These final verses of chapter 2 are dense. I find it sometimes difficult to wrap my thick, boxy brain around these kinds of passages. But let's give it a go.
The place to start is with sin. That's always a fun place to start, right? Specifically, there's two concepts of sin hovering over these five verses.
First, there's the aspect of sin Paul grew up with that related to Gentiles. Because Gentiles did not know the law and did not follow the law, with its rituals and vast array of what to do and what not to do, they were stuck in a position of sin from which the only escape was to follow the law. That was how the Pharisees interpreted God's Word and God's Law. Gentiles were sinners because they did not keep the law.
Here's a passage to keep in mind as we develop these two understandings
of sin. It's a parable told by Jesus. As we move through Galatians 2:17-21, you're going to recognize this parable as foundational to what Paul is saying:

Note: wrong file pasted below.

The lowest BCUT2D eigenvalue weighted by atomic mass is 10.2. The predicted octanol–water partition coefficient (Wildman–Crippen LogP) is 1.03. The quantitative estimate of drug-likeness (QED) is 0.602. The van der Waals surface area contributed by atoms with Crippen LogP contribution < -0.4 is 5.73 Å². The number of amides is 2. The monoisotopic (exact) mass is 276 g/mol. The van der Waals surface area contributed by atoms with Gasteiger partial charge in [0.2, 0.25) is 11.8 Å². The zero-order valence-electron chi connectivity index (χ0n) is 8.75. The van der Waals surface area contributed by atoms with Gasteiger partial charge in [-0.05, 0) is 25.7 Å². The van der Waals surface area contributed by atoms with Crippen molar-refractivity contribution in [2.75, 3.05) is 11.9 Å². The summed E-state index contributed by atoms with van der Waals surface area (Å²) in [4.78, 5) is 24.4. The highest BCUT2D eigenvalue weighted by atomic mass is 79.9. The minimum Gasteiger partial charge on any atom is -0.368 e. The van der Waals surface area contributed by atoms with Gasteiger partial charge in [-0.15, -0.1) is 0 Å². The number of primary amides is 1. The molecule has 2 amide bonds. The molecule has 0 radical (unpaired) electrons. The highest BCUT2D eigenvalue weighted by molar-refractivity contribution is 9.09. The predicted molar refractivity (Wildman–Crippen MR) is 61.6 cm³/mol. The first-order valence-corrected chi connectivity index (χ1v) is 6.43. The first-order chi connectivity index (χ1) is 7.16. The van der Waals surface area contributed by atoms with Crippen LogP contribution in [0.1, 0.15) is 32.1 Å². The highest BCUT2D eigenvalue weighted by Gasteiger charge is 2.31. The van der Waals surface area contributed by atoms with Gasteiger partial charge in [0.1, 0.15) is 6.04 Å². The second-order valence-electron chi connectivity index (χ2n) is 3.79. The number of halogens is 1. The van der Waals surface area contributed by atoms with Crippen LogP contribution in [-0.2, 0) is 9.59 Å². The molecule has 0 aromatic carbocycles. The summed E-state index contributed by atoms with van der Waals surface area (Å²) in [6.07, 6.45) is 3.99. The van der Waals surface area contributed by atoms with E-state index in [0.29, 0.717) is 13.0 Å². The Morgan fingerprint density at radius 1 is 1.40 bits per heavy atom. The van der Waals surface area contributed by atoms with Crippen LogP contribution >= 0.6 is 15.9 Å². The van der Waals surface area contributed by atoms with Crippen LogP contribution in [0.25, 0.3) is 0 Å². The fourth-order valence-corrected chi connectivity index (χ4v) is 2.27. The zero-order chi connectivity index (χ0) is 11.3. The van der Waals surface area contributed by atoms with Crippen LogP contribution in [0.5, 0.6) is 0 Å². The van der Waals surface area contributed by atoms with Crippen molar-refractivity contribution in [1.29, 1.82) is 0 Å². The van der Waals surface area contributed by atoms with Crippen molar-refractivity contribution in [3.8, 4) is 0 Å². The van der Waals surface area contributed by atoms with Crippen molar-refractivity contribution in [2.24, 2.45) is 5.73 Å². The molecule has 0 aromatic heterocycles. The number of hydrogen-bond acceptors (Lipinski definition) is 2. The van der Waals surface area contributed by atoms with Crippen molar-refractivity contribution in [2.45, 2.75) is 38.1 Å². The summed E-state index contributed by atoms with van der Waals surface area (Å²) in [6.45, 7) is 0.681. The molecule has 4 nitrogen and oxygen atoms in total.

He also told this parable to some who trusted in themselves that they were righteous, and treated others with contempt: “Two men went up into the temple to pray, one a Pharisee and the other a tax collector. The Pharisee, standing by himself, prayed thus: ‘God, I thank you that I am not like other men, extortioners, unjust, adulterers, or even like this tax collector. I fast twice a week; I give tithes of all that I get.’ But the tax collector, standing far off, would not even lift up his eyes to heaven, but beat his breast, saying, ‘God, be merciful to me, a sinner!’ I tell you, this man went down to his house justified, rather than the other. For everyone who exalts himself will be humbled, but the one who humbles himself will be exalted.”